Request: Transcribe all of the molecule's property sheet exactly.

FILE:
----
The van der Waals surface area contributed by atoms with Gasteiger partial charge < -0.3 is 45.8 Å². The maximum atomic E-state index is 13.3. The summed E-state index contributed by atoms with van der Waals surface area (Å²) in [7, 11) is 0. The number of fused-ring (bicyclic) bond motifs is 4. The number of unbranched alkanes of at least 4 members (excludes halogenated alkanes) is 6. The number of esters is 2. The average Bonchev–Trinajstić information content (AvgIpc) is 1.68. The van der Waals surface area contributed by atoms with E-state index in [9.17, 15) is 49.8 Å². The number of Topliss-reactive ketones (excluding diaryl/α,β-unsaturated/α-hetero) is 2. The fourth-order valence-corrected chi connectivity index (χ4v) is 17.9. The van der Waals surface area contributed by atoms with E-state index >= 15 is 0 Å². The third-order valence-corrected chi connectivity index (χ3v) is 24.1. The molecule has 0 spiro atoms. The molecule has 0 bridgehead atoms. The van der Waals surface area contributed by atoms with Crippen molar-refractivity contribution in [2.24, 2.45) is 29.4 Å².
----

The van der Waals surface area contributed by atoms with Gasteiger partial charge < -0.3 is 45.8 Å². The maximum atomic E-state index is 13.3. The summed E-state index contributed by atoms with van der Waals surface area (Å²) in [7, 11) is 0. The number of fused-ring (bicyclic) bond motifs is 4. The number of unbranched alkanes of at least 4 members (excludes halogenated alkanes) is 6. The number of esters is 2. The average Bonchev–Trinajstić information content (AvgIpc) is 1.68. The van der Waals surface area contributed by atoms with E-state index in [9.17, 15) is 49.8 Å². The number of Topliss-reactive ketones (excluding diaryl/α,β-unsaturated/α-hetero) is 2. The fourth-order valence-corrected chi connectivity index (χ4v) is 17.9. The van der Waals surface area contributed by atoms with E-state index >= 15 is 0 Å². The third-order valence-corrected chi connectivity index (χ3v) is 24.1. The molecule has 0 spiro atoms. The molecule has 0 bridgehead atoms. The van der Waals surface area contributed by atoms with Crippen molar-refractivity contribution in [2.24, 2.45) is 29.4 Å².